Devaluation in Venezuela by Nicolás Maduro: the minimum wage is only $5.31

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The minimum wage in Venezuela, which went from 7 bolívares ($1.60) to 130 bolívares ($29.68) for one year, it has since fallen 82% in its US currency equivalent – reference in the country for fixing prices – up to 5.31 dollars, as a result of the devaluation of the local currency.

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Above all, the drop in wages is striking, in a country where almost everything – even petrol – is paid for in dollars civil servants and retirees -who receive the equivalent of a minimum wage a month-, who have staged more than 1,500 protests since January, according to an NGO, to demand an increase in their income.

Although Venezuelan law states that the salary must cover basic household needs, a family of five You need at least $482.26 per month for their food expenses, according to the Documentation and Social Analysis Center of the Venezuelan Federation of Teachers (Cendas-FVM), a reference due to the lack of official figures.

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The economist and university professor Leonardo Vera told EFE that the last year has meant, “especially for public sector employees and for a large mass of retirees and retirees”, that in Venezuela “add more than 5 million people”a “very significant deterioration in the purchasing power of their income and their living conditions”.

A public transport operator shows a wad of bolivars in Caracas (Venezuela).  Photo EFE

A public transport operator shows a wad of bolivars in Caracas (Venezuela). Photo EFE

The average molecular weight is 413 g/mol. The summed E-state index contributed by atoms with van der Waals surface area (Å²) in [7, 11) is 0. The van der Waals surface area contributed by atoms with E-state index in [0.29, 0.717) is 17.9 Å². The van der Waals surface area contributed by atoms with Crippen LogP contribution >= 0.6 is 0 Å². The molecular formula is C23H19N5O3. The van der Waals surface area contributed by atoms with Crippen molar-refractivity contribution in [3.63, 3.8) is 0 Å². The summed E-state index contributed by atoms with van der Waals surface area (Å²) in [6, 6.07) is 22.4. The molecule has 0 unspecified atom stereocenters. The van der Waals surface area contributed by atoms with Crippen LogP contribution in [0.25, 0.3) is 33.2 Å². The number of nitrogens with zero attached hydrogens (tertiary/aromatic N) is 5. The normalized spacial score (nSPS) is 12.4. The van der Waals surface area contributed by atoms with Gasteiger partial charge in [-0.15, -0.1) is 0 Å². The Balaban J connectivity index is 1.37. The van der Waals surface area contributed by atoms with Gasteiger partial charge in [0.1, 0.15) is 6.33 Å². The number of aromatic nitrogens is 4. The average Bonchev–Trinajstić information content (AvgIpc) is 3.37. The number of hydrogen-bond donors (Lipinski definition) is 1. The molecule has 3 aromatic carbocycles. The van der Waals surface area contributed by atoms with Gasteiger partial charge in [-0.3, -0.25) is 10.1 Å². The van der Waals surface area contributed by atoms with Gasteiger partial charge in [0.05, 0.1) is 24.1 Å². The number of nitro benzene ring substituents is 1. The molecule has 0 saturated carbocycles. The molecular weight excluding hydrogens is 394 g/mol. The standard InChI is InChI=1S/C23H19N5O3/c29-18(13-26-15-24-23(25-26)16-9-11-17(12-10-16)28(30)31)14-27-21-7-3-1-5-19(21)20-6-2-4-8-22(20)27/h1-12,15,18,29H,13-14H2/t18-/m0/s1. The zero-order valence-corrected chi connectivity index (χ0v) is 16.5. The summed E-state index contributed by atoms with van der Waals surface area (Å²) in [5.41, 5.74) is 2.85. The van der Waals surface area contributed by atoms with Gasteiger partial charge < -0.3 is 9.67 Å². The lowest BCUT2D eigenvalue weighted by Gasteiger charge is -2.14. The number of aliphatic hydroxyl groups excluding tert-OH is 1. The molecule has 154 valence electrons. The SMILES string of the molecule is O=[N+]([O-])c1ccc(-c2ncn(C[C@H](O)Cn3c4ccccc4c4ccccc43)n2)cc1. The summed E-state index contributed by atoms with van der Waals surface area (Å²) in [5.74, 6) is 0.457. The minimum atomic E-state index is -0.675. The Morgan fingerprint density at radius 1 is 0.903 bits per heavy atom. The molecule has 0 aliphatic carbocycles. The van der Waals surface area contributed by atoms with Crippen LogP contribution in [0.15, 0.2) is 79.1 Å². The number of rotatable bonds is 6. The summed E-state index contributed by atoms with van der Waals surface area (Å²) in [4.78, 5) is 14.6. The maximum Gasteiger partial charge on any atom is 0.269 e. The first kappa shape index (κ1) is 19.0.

In the private sector, on the other hand, where “wage adjustments are more flexible”, we have seen “in the last two years, an improvement in wages also in dollars”.

According to a recent study prepared by the Venezuelan Confederation of Industrialists (Conindustria), the average salary of a worker in the manufacturing sector went from $130 to $170 between the first and fourth quarters of last year, which represents a 30% increase.

On the other hand, “the reality in the official sector”, which also includes “the education sector, the health sector and the Armed Forces”, is that the “salary has not been adjusted (…) for a year”, in a country where”inflation is still hovering around 300-400% year-on-year.”

part of a strategy

In Venezuela, wage adjustments were very frequent until 2018, the year in which six increases were decreed, adding “no less than 47” since the arrival of the so-called Bolivarian revolution, in 1999, until then.

But since 2019, Vera explained, the Government has been implementing an “anti-inflation program” with various measures, among them “repress the salarythat is, to avoid wage adjustments as they were happening”.

An informal stand of food and basic products in Caracas (Venezuela).  Photo EFE

An informal stand of food and basic products in Caracas (Venezuela). Photo EFE

“In Venezuela, for several years, wage adjustments have been taking place every six months, even quarterly, (…) but they have tried to space out the wage adjustment period,” he said.

They also consist of other measures that make up this official “no warning” strategy. stop the increase in the official price of the dollarto avoid the tightening of product prices and the contraction of credit, which is scarce in the country.

According to Vera, it would be appropriate to establish a “progressive adjustment plan” to prove that, over time, the salary “may approach that food basket” close to $500.

Even if, in this context of continuous devaluations and high inflation, the ideal would be “to mark the minimum wage in any other currency (…) to try to protect purchasing power”.

The Government, for its part, insists that international sanctions imposed on the country – especially by the United States – have affected its ability to pay better wages and guarantee workers’ rights.

The Minister of Labour, Francisco Torrealba, recently stated, in the presentation of a report to the International Labor Organization (ILO), that Venezuela is a “besieged country with 923 unilateral coercive measures”Therefore, collaborate with the Venezuelan Anti-Block Observatory to find out its impact and incidence on the minimum wage.

Source: Clarin

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